As a manager, you must motivate your team to achieve their goals.
While this is an important responsibility, it can also be a hindrance.
But without a clear plan of attack, how are you supposed to inspire your team?
There are many different methods of motivation and rewards that are efficient for certain businesses, but there are others that are difficult to implement in a hierarchical organization.
Here are a few techniques for efficiently achieving your goals.
Lead by example
People know that when a boss is held accountable for her team’s performance, the entire team will work harder.
Showing your team that you are trying your best to accomplish goals will build a sense of trust within your organization and help them trust you more.
Show your team you are tired of being bullied
Sometimes, a boss needs to be as productive as possible by shutting down the chatter and solving the problem.
For example, a team leader might notice that someone is constantly complaining, even if the boss is not listening.
When this happens, it is best to make a promise to the team leader that you will not be able to listen to this problem until he or she has finished.
Once the problem has been resolved, you will have a chance to discuss it with the team leader to see how she or he feels.
Don’t allow yourself to be the source of any bullying, either.
For example, you could say, “You know what? Your comments are very distracting and I can’t focus when you say that we don’t work hard.
Please don’t talk to me like that again. I don’t like hearing this.”
Reveal your creative side
You should be willing to tell your team what you’re thinking.
When you reveal your ideas, you may trigger a change in their actions, giving them the confidence to accomplish their own goals.
For example, you may know your team is very good at completing tasks, but they might not have the creative skills to think up new ways to accomplish tasks.
This is why they shouldn’t rely on external sources when they need a solution.
Understand your team
To understand your team members, you must know what they think and feel.
Before they can start to understand you, they need to know you. Do not wait for them to come to you.
You might have specific questions about their work or plans for the future.
Do not push them for an answer, as this may not help. Simply listen to what they say and let them know you’re happy to get to know them more.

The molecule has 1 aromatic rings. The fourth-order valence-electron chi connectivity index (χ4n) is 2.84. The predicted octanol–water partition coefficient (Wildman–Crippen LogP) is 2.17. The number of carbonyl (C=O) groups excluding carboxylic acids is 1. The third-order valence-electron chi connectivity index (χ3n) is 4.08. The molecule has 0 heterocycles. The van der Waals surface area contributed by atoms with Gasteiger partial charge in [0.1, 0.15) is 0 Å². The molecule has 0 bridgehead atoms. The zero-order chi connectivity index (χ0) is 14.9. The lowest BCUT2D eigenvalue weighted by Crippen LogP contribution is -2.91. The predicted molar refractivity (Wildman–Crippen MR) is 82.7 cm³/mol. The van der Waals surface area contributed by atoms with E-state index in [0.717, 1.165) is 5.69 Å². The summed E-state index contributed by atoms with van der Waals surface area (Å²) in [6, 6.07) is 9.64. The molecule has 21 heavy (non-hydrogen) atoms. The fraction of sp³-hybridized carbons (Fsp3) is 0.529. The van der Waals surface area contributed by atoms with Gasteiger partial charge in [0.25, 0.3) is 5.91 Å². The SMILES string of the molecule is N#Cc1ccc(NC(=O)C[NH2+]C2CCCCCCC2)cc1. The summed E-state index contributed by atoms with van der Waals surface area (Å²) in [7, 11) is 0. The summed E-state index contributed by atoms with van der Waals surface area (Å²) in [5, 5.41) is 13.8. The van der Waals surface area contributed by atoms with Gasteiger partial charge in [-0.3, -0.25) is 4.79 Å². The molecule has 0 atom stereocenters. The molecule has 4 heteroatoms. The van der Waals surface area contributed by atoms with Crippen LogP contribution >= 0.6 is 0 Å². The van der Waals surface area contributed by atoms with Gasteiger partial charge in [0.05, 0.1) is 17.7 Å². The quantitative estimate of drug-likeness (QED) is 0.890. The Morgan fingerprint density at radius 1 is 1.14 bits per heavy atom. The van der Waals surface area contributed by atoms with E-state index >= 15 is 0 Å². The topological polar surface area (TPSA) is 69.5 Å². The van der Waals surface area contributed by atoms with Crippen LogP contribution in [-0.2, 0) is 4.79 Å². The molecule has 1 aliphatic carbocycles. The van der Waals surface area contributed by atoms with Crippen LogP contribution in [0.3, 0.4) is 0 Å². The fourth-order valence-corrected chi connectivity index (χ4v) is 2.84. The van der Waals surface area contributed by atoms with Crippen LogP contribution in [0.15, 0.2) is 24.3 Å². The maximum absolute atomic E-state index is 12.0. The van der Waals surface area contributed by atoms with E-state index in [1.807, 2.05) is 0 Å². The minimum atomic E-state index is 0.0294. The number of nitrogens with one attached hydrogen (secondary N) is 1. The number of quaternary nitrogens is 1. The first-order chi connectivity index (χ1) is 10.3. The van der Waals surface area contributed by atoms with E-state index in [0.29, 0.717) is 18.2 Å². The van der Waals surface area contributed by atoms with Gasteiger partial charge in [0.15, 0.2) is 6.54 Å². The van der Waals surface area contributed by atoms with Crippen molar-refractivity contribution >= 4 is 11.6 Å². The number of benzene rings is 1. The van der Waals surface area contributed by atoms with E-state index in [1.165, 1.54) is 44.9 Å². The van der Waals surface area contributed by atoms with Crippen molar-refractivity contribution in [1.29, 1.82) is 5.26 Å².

Let your team lead the way
Team leaders are generally more productive when their colleagues have input into their decisions.
They should be completely open with their employees, even when it means sharing a negative opinion.
Talk with them about difficult situations and encourage them to vent to others, if necessary.
Avoid miscommunication and misunderstandings.
When you understand their struggles and they understand your problems, you can better connect with them and work together toward goals.
Share your current work experience
People who are close to you or who have worked with you might notice your personality traits and recognize that they match up with the characteristics of a good leader.
With this, you can talk with them about what you are doing and what you’ve been thinking.
Sometimes, you will find they have the same ideas as you do.
If so, you should invite them to contribute to your ideas, in the form of a suggestion or solution.
Be honest with yourself
When you work to improve your leadership skills, you will gain greater insight into yourself.
This is important because you will better be able to identify the traits that make you a good leader.
For example, you will likely be honest with yourself about why you struggle in certain situations.
Once you know this, you will know how to fix those problems.
You can then apply these strategies to all areas of your life. From work to personal relationships, you will gain an advantage by realizing that you have the potential to improve.
Leading others requires patience. If you’re still in the early stages of your management career, this could be a challenge.
However, after a few years, you will find that it becomes easier.
Once you have learned these steps, you’ll be ready to manage people and projects at the higher levels.
For example, you could become a manager of several other managers.
You will still have to follow these principles, but you will have to change your approach a little.
Be a mentor to those you lead
You can also be a mentor to your team members. Be available to answer their questions.
Help them get the best out of themselves and their teams.
You can be an example of someone who maintains the values of a good leader.
Even when you’re successful, you can still mentor those around you, ensuring that the rest of your team feels successful, too.
If you have positive mentors as you grow into management, you will build the same bonds as those who come up through the ranks.
These bonds form a strong foundation for your career and even change how you feel about yourself.
You can learn to lead others when you make these improvements. Once you become a better leader, you will never look back.